GCC 12 Adds Stack Variable Auto-Initialization, Other Security Improvements Forthcoming

Written by Michael Larabel in GNU on 23 September 2021 at 07:17 AM EDT. 20 Comments
Qing Zhao of Oracle presented yesterday during the LPC2021 GNU Tools Track around the work they and others have been engaged in for improving the security of the GNU Compiler Collection (GCC).

In some areas this GCC security work is about catching up with security features already implemented by LLVM Clang. Among the features have been for zeroing out caller-used registers on return, auto initializing of stack variables, unsigned overflow detection, and more. For instance with GCC 11 is the zero-call-used-regs compiler feature and now with Linux 5.15 that feature can be optionally used to enhance the kernel security.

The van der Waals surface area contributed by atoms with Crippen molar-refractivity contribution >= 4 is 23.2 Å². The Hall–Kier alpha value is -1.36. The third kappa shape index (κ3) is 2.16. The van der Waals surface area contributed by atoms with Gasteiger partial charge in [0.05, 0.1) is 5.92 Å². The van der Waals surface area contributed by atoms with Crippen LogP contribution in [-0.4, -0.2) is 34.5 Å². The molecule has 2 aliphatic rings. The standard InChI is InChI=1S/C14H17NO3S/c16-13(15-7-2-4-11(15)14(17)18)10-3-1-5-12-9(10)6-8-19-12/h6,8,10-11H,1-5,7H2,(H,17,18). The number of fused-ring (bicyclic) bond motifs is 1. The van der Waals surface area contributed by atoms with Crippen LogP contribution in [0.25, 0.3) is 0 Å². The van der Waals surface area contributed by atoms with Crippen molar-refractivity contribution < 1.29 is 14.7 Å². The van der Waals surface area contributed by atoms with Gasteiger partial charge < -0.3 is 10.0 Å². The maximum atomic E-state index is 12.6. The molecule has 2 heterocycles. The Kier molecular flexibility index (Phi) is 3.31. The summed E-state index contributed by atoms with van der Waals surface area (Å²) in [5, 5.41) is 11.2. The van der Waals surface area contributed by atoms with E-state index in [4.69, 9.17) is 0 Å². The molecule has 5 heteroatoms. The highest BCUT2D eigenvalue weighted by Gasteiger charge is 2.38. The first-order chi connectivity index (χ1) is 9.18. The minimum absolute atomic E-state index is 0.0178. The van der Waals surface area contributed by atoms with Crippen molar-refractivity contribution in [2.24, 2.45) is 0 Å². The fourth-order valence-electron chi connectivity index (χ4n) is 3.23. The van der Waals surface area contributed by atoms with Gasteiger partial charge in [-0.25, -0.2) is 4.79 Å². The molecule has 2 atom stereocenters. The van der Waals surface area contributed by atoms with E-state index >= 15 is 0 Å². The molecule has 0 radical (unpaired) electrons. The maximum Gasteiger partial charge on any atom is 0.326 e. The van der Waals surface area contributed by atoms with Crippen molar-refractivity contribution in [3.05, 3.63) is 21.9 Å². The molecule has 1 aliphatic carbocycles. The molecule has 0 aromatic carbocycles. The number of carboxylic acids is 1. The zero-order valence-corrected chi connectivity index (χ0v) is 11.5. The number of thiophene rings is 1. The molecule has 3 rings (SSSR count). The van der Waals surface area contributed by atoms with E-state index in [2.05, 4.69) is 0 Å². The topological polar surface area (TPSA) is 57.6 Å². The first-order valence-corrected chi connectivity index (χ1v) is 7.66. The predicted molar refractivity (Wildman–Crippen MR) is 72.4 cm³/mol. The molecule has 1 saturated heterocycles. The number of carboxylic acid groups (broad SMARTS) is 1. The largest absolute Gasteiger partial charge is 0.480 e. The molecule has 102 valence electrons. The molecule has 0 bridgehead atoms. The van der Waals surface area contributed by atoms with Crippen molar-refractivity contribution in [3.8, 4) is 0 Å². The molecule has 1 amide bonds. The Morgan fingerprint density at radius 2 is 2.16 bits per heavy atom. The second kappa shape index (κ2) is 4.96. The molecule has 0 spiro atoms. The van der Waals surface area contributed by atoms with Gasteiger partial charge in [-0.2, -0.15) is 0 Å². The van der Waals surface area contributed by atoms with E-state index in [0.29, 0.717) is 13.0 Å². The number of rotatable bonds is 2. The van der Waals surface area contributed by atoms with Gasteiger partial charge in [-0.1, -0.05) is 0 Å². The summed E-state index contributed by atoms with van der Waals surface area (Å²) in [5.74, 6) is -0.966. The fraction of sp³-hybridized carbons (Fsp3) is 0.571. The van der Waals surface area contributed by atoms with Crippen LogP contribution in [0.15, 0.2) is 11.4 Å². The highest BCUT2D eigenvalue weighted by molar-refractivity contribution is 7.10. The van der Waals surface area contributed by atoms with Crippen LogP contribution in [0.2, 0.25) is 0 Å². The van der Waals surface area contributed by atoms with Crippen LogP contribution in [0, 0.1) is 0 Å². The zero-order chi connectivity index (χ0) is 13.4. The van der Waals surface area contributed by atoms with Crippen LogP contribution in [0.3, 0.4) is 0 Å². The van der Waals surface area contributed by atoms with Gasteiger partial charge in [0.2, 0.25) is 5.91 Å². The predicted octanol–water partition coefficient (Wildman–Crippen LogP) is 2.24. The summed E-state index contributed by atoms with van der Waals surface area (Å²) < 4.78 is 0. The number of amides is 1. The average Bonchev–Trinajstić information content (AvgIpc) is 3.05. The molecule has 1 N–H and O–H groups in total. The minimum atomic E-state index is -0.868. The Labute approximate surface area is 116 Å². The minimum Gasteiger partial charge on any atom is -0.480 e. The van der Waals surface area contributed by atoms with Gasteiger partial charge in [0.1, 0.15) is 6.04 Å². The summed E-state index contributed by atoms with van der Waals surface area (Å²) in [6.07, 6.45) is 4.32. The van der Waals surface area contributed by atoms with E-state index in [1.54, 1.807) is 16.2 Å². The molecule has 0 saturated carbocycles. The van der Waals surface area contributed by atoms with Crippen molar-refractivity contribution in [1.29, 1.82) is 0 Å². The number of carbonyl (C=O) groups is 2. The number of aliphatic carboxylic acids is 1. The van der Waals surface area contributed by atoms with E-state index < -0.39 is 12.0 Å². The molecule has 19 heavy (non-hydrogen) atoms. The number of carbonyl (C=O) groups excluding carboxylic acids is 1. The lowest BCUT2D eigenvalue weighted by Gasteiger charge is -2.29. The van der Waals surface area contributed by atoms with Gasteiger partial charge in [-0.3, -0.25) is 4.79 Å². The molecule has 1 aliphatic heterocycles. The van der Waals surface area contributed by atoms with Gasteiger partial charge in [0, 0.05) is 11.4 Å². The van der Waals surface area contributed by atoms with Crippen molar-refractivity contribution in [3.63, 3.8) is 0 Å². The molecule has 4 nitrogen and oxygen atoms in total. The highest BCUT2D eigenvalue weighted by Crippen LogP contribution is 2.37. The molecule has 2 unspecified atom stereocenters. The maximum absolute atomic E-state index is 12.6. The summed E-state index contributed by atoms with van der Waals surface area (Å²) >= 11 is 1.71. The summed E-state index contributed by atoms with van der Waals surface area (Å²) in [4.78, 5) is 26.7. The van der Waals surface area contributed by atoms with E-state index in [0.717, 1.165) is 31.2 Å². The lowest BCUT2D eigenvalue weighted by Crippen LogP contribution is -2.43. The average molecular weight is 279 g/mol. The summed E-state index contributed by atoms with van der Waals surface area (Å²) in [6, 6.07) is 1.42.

Slipping under our radar earlier this month was that GCC 12 has landed stack variable auto-initialization. This new GCC 12 security feature can be turned on with the "-ftrivial-auto-var-init=zero" compiler switch. LLVM/Clang saw this security option posted back in 2018.

With the stack variable auto initialization, it leaves GCC still needing to support speculative load hardening, unsigned overflow protection, and control flow integrity improvements to match the Clang security features.

Those wishing to learn more about the GCC security work ongoing by Oracle and others can see the presentation below along with the slides.

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